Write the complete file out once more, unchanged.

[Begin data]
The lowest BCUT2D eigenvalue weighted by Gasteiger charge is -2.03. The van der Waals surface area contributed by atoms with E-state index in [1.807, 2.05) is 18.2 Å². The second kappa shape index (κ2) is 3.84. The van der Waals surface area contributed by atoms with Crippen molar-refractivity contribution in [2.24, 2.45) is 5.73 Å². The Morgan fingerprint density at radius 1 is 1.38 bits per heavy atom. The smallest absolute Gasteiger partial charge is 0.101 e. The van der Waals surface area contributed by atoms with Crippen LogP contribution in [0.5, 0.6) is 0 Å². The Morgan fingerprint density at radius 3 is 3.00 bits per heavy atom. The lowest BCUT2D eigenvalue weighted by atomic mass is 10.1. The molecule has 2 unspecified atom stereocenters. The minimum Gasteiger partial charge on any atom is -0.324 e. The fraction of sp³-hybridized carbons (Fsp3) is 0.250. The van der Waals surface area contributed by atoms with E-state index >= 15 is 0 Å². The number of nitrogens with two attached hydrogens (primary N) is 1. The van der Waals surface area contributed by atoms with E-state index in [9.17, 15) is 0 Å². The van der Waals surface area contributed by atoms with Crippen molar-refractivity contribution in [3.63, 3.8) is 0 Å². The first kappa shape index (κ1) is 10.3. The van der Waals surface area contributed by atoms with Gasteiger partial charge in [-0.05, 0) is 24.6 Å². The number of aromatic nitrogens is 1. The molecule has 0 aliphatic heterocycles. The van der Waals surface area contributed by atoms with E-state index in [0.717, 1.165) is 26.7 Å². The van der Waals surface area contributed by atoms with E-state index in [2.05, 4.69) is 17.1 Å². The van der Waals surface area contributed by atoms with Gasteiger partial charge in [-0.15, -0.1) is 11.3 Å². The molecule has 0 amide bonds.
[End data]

The lowest BCUT2D eigenvalue weighted by Gasteiger charge is -2.03. The van der Waals surface area contributed by atoms with E-state index in [1.807, 2.05) is 18.2 Å². The second kappa shape index (κ2) is 3.84. The van der Waals surface area contributed by atoms with Crippen molar-refractivity contribution in [2.24, 2.45) is 5.73 Å². The Morgan fingerprint density at radius 1 is 1.38 bits per heavy atom. The smallest absolute Gasteiger partial charge is 0.101 e. The van der Waals surface area contributed by atoms with Crippen LogP contribution in [0.5, 0.6) is 0 Å². The Morgan fingerprint density at radius 3 is 3.00 bits per heavy atom. The lowest BCUT2D eigenvalue weighted by atomic mass is 10.1. The molecule has 2 unspecified atom stereocenters. The minimum Gasteiger partial charge on any atom is -0.324 e. The fraction of sp³-hybridized carbons (Fsp3) is 0.250. The van der Waals surface area contributed by atoms with E-state index >= 15 is 0 Å². The number of nitrogens with two attached hydrogens (primary N) is 1. The van der Waals surface area contributed by atoms with E-state index in [9.17, 15) is 0 Å². The van der Waals surface area contributed by atoms with Crippen molar-refractivity contribution in [3.63, 3.8) is 0 Å². The first kappa shape index (κ1) is 10.3. The van der Waals surface area contributed by atoms with Gasteiger partial charge in [-0.05, 0) is 24.6 Å². The number of aromatic nitrogens is 1. The molecule has 0 aliphatic heterocycles. The van der Waals surface area contributed by atoms with E-state index in [0.717, 1.165) is 26.7 Å². The van der Waals surface area contributed by atoms with E-state index in [2.05, 4.69) is 17.1 Å². The van der Waals surface area contributed by atoms with Gasteiger partial charge in [-0.15, -0.1) is 11.3 Å². The molecule has 0 amide bonds.